My stash had several smaller balls of yarn. I know I could never find the exact same weight and color, so I considered these colorful scrap of yarn. I needed a new pair, so I started knitting a pair using these scraps. Each foot is different, but that’s okay with me!
Do any of you remember these slippers? Do you still knit them? I could not even begin to explain how to make these, as I found out recently when I tried to teach a friend. She just watched and followed along with her own set of needles and yarns. There are a couple of videos online that show you how to make these, but they were a bit different than how I learned. One was in French, so that isn’t helpful for most people.
I hope you enjoyed seeing what I create as I sit and watch a movie or a ball game. Thank you for stopping by my blog! I hope you have a creative day!
Many people who enjoy creating things use items like paper, fabric, wood, or most anything! Today’s post will feature fabrics, and falls under my blog category, ‘…and a little bit more!’
One of the reasons I enjoy blogging is ‘meeting’ new people and sharing the ideas we learn from the blogs we follow. One of my favorite blogs is Sew Many Ways. Karen is the crafty author of this fantastic blog. She has so many creative and clever ideas for so many projects, so make sure to pay her a visit!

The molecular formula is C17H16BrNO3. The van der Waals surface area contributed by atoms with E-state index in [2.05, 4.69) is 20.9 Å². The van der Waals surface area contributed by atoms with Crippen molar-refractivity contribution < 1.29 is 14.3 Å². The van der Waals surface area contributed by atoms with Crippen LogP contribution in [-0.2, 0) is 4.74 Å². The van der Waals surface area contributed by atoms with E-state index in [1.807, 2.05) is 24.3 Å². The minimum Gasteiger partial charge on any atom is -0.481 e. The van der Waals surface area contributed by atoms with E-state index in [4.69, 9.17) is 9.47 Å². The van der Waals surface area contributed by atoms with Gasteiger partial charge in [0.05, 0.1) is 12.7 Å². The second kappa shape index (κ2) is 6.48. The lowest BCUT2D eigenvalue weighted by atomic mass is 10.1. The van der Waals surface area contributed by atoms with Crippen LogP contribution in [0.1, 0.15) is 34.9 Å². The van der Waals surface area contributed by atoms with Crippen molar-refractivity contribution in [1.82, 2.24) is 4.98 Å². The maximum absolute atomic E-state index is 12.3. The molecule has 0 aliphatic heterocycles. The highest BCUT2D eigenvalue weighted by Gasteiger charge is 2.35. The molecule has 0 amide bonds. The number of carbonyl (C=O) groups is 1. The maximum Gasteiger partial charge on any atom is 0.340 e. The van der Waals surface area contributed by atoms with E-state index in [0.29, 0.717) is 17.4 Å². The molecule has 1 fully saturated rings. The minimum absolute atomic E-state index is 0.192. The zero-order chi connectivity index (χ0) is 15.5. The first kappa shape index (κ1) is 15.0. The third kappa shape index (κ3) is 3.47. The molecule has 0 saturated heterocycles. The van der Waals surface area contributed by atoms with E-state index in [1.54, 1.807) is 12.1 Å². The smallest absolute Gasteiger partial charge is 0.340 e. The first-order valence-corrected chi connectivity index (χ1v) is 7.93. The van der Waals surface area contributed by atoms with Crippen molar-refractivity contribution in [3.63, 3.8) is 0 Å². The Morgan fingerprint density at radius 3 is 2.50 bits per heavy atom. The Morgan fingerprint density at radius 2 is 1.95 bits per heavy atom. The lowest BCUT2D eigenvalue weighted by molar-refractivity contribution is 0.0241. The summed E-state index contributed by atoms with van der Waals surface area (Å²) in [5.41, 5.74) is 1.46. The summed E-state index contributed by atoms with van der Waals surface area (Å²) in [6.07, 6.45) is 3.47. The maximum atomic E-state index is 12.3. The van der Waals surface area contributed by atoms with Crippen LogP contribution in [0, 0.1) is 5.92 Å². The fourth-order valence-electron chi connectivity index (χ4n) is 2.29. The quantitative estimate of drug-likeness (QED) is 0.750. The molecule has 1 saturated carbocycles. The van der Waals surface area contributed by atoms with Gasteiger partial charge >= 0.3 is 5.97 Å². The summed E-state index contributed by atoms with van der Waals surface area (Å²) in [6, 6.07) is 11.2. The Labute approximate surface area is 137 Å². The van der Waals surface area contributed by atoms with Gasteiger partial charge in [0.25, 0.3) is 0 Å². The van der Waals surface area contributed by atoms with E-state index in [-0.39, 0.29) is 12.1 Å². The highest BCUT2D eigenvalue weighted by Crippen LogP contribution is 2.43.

A few years ago, Karen posted a tutorial on making coasters using a CD. Since these are made from fabric, they soak up the condensation from cold drinks. (Many of the coasters with the cork or other hard surfaces tend to leave a ‘puddle’ of water on them and they often stick to the glass.) I also love that you can easily attach the coaster to a stemmed glass or pedestal cup, or use the reverse side for a regular cup or glass. So, these fabric coasters are perfect and I thought they would be fun to make! I thought I would share a few that I have made, perhaps to inspire you to create some too!